Just over a week ago, after spending the summer touring in Newcastle as part of the Great Exhibition of the North, the spacesuit worn by the first Briton in space, Helen Sharman, went back on display in our Exploring Space Gallery as the museum begins a trial selling National Lottery tickets from its shop.
The Sokol suit was acquired by the museum in 2006 thanks to a National Lottery grant, via the Heritage Lottery Fund (HLF), and Sharman wore this rescue suit during her flight on board SOYUZ-TM-12 to and from the MIR space station in 1991.
The world’s first spacesuits were developed by the NPP (Research & Development Production Enterprise) Zvezda (‘Star’), which was built in 1952 in the Moscow province of Tomilino and was led for many decades by academician Guy Severin, an expert in developing and creating life-support systems for pilots and cosmonauts.
The very first, SK-1 – orange, with a white helmet inscribed in red ‘CCCP’ – was worn in the first flight by Gagarin to the sixth by Valentina Tereshkova. Development of the SK-1 by Zvezda began in 1959 but Helen Sharman would wear a later design, the Sokol, which was developed more than a decade later in response to a tragedy.
The 22 lb suit consists of an inner layer of rubberised material and outer layer of white nylon. The suit includes the cosmonaut’s feet and its gloves attach by means of blue anodised aluminium wrist couplings. There is a pressure gauge on the left wrist and a mirror on the right to help the cosmonaut see things that would otherwise be outside his or her field of view.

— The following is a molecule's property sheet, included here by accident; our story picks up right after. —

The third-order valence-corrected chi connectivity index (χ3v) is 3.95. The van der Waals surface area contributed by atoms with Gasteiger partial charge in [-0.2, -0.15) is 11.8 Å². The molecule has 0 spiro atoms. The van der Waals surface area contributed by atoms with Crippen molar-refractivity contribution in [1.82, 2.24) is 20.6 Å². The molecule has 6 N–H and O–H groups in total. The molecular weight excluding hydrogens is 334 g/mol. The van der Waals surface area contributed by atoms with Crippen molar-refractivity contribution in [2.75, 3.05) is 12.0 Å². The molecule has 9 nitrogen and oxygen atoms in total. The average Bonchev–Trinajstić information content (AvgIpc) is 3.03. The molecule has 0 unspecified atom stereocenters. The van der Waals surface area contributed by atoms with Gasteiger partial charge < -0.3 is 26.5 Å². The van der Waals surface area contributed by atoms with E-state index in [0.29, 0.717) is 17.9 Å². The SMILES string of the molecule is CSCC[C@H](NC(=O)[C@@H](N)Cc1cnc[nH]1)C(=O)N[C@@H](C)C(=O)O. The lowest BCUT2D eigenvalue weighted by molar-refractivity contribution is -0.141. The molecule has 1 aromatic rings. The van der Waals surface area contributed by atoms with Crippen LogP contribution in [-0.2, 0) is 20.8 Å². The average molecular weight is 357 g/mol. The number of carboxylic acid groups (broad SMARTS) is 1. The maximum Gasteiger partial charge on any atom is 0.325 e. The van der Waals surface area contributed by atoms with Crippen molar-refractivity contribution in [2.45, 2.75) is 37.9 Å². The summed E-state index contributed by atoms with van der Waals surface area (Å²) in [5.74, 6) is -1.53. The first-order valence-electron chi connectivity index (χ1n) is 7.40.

When it came to getting dressed for space Sharman admitted: ‘Perhaps the greatest discomfort I suffered was doing tests in an off the shelf spacesuit, which was suited to fit a man.’
For the Juno mission, Helen was measured in 54 different places to ensure her Sokol (‘Falcon’) suit was a snug fit and could protect her at the riskiest stages of her mission, where there is a likelihood of cabin depressurization, during take-off, docking, undocking and landing.
The famous suit has now returned to our Exploring Space gallery as the museum begins a Lottery ticket trial to celebrate the direct link between playing the National Lottery and the good causes that benefit. Since 1995, the Science Museum Group of which the Science Museum is part, has received more than £65m in funding from HLF.
Science Museum Group Deputy Director, Jonathan Newby, said: ‘This trial is a positive way of celebrating the link between playing the National Lottery and inspiring cultural experiences such as seeing Helen Sharman’s spacesuit, which was acquired through a Heritage Lottery Fund grant.’
The Science Museum has become the first national museum to trial selling National Lottery tickets and National Lottery operator Camelot hopes to roll it out at other institutions in due course.
Ros Kerslake, HLF’s CEO, said: ‘By buying a National Lottery ticket, players make an enormous contribution to supporting our national heritage, ensuring our museums are out of this world’ – much like Helen Sharman’s spacesuit…